Monday, August 31, 2009
So like I have mentioned on several occasions, Saturdays are busy. We usually have a full construction team pounding away at something, a bunch of subcontractors are working away, and then to top it off, it’s our main day for customers to visit. So, two weeks ago I have appointments set - one at 10, one at 12, one at 2 and one at 4. So, I’m in and out of the office and some yahoo calls and wonders if he can ‘stop by’ and see some houses. Now, most times this would be out of the question, in fact, James and I would look at each condescendingly and ask rhetorically ‘what are they thinking’?
But I had a little time (15 minutes) and I liked the guy’s message energy so I called him back and said I had 15 minutes and that wasn’t a lot of time but I certainly could run him up the street to look at one of our homes. He shows up in a bad rental car, and we’re off right away to a house so he can see for himself whether this works for him - so he’s asking questions, quizzing me, I’m giving my off the cuff answers, and he really likes the work he sees and so we get back to the office and we have a few minutes to spare before the tell-tale sound of tires on a gravel drive.
Jack then gives up his game. He’s out scouting the area for the next season of a pretty big home show and he was just about ready to blow town (depressed at what he had seen over course of 2 days) when he came across our website, called up, visited and was quite impressed with moi (not sure if that‘s the correct spelling of moue, that damned French word). I showed him about everything - Cottage 17, Cottage 13, Cottage 14, Cottage 19, Cottage 22, Modern Retro Ranch, Cottage 18 - a true tour de force.
So that was pretty exciting, but we are busy, so it’s not that exciting, and since I always freeze up in front of cameras, I could definitely see negative results as well. Plus I’m sure all the hot TV talent would be trying to get in my pants and I’m a happily married guy and who, frankly, needs the aggravation? So Jack goes back to NYC, then to Nashville to meet with the network bigwigs. No, Jack’s great idea of profiling the construction of one of our new old homes won’t fly, but why don’t you work with the guy to find a great remodel project?
That’s where my good friend David Knudsen of Catskill Buyer’s Agency comes in - local real estate guru, real estate blogger of some renown, man with great knowledge of what’s for sale, where and when.
So Jack wants to see all the ugly ranch houses and similarly challenged pieces of architecture on great settings that Sullivan County has to offer. Dave pulls up a list of 25, he and I narrow that to 10 and we all roadtrip on Friday around the county to see some seriously distressed real estate.
Turns out, between Davids knowledge and Jack’s thoroughness, we found a great lake house remodel potentate that just might be coming to the big screen near you.
And you all can say you knew me when.
$10 bucks Cottage 23 gets an offer this week. You snoozo you loso.
Thursday, August 27, 2009
Foundation takes about 7 days.
Day 1 and 2 of the framing.
Day 3 and 4 of the framing.
Existing inspiration for the current Catskill Farms Cottage 23.
Another picture of Day 5 framing. Dean the framer will be done tomorrow, paving the way for the roofer, the electrician, the plumbers, the heating guys and the siding guys.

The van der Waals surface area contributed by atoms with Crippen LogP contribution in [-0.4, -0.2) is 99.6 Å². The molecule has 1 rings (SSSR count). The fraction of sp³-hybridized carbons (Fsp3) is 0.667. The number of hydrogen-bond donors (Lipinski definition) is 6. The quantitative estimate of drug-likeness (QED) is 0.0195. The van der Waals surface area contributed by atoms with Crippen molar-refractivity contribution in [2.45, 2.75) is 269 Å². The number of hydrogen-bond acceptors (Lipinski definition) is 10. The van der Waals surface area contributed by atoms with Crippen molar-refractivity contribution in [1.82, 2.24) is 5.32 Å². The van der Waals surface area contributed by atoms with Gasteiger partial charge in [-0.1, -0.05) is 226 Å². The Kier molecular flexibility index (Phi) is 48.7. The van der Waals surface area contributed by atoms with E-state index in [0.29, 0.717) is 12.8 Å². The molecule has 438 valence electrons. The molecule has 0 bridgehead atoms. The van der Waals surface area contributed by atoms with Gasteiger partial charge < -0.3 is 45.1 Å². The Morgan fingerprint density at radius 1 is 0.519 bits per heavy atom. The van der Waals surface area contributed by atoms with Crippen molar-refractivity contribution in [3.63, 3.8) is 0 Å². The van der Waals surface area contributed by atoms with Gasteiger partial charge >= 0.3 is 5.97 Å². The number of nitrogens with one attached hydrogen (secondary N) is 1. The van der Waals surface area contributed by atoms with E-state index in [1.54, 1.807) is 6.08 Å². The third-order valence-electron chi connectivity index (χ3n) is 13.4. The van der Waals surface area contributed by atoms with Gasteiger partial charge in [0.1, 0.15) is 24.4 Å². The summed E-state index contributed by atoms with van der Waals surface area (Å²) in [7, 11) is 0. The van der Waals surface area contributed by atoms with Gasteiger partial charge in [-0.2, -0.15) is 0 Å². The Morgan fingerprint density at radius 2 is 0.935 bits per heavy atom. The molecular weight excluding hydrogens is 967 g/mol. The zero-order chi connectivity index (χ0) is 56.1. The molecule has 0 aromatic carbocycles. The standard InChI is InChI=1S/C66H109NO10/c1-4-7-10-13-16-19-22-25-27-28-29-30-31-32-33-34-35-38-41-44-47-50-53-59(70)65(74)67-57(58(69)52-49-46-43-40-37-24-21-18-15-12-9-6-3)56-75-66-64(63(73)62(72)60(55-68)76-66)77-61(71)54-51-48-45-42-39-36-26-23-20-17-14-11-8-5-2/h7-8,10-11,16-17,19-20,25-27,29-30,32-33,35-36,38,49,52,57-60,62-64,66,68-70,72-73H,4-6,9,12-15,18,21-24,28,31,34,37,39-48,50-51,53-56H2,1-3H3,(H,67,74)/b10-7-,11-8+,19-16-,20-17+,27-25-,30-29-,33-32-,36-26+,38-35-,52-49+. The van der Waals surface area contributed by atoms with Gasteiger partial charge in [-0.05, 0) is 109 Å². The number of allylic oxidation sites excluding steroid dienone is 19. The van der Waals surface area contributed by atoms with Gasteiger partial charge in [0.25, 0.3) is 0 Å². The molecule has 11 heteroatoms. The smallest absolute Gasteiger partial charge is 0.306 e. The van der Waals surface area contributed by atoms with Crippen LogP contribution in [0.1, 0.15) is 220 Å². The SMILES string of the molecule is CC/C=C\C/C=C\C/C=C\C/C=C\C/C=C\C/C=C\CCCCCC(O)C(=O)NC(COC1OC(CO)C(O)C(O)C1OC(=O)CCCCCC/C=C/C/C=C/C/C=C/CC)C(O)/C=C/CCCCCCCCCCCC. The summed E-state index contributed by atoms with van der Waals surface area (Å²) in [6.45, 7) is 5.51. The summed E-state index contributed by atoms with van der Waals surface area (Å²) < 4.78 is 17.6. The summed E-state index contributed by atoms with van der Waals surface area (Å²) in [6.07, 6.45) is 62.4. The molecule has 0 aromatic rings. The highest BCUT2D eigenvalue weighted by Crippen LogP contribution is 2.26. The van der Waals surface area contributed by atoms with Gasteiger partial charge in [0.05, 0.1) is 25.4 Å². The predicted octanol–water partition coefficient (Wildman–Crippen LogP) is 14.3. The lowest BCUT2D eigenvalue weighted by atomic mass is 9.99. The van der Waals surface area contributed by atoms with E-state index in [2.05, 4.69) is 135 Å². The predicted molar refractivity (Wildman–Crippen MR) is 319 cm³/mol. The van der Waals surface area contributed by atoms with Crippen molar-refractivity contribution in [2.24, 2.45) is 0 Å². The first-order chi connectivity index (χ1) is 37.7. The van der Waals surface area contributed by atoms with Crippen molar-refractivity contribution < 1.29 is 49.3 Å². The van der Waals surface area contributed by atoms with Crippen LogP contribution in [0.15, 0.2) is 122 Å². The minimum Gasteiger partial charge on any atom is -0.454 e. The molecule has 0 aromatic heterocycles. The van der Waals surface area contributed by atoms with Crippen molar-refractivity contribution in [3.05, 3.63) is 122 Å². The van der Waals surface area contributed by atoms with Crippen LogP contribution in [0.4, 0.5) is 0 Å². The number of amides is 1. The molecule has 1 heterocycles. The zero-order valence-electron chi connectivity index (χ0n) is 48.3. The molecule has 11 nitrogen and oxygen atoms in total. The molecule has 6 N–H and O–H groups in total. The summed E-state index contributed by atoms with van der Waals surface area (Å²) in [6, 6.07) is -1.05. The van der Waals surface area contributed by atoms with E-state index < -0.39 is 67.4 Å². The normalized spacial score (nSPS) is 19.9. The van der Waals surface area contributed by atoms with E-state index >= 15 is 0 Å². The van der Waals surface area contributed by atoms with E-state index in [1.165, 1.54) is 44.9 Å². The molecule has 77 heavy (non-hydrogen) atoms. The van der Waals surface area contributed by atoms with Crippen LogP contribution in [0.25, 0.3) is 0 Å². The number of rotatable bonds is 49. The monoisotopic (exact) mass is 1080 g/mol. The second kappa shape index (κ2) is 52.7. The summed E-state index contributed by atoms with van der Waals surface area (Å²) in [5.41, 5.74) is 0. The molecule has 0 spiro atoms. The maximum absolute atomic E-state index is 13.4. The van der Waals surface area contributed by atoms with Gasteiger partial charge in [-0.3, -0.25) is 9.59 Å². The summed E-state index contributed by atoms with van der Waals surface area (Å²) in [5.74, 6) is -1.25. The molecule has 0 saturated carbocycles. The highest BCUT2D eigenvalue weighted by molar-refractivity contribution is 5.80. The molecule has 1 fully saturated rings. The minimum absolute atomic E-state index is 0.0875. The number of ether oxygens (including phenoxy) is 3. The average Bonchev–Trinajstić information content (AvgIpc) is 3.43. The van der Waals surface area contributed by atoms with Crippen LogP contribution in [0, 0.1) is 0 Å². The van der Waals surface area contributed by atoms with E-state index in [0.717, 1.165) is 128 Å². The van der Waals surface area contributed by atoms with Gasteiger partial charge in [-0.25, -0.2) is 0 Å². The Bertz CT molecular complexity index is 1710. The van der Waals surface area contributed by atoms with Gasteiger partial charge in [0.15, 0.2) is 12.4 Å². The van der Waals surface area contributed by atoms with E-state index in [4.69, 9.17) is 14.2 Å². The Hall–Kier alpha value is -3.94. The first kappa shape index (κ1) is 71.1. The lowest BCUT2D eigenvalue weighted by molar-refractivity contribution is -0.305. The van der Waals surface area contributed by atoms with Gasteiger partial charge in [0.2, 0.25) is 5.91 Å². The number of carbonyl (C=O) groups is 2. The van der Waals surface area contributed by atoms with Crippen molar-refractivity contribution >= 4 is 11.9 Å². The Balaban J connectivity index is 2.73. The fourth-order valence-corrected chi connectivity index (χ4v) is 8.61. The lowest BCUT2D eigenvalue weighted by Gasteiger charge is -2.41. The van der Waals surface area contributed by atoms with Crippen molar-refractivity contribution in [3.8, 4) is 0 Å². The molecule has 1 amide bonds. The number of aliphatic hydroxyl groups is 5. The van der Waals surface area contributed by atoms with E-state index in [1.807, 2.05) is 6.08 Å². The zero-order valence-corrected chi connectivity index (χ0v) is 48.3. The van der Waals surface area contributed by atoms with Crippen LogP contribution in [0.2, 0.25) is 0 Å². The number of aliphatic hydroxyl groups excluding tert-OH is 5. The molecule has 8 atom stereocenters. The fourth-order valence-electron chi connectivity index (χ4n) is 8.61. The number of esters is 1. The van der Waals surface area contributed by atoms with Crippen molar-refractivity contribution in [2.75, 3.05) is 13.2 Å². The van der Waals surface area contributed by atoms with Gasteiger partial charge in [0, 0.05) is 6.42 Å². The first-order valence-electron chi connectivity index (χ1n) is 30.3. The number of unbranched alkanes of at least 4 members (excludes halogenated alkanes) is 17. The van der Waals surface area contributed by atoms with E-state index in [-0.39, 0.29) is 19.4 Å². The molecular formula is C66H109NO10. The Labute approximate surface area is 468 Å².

Keeping this pace will allow for a 3 to 4 month build time, getting someone into this cottage by Christmas.
Thursday, August 20, 2009
Tuesday, August 18, 2009
Back a 400 ft driveway, Cottage 23 sits privately surrounded by large pines and oaks, stone walls and a little stream. We cleared a little more than usual, giving it a wooded pastoral feel. Hidden, but not isolated. Pretty, but not showy. Modest, but not annoyingly self-deprecating.
Here's old Norm, the excavation master kicking more butt with his big machines. I mean, this guy really keeps us moving, working 7 days a week, to all hours. Lisa says 'he needs a girlfriend' but I like him single and focused.
We all ready got the foundation in - and the framers start on Thursday. So by the end of next week or so, we will have a house.
That is, a house for sale. And for those who follow our progress, it's a rear opportunity to jump to the head of the line. 2 bedrooms, bath and 1/2, vaulted kitchen ceiling, couple of porches, couple of acres, and for a couple of hundred g's, it can be yours.
Saturday, August 15, 2009
Not a very exciting picture for most people - but the signs of utility trucks on the road where we are building Cottage 17,19 and 22 means one thing for me - Electric (and subsequent celebration). Many things move slowly up here and with the exception of Catskill Farms, most dealings with vendors and the like can test the patience of most people. We have nearly completed 3 new homes before we had electric to the site - meaning lots of generators and generator maintenance, such as who is stopping at the gas EVERY morning to fill up the gas containers, which subcontractor will need power who won't come with a generator, and mostly, it's impossible to hop from job to job, since every time you relocate, -even for just a 5 minute project, you have to lug a 300 lb generator with you. Anyway, electric utility trucks are always a welcome sight to my eyes.Here's our offices - this large steel construction post and beam structure served for 20+ yrs as the Eldred School District bus repair terminal. We bought it in the spring of 2008 and have big plans for it - mostly, renovating it into chic shared office space for those professionals who are outgrowing their offices.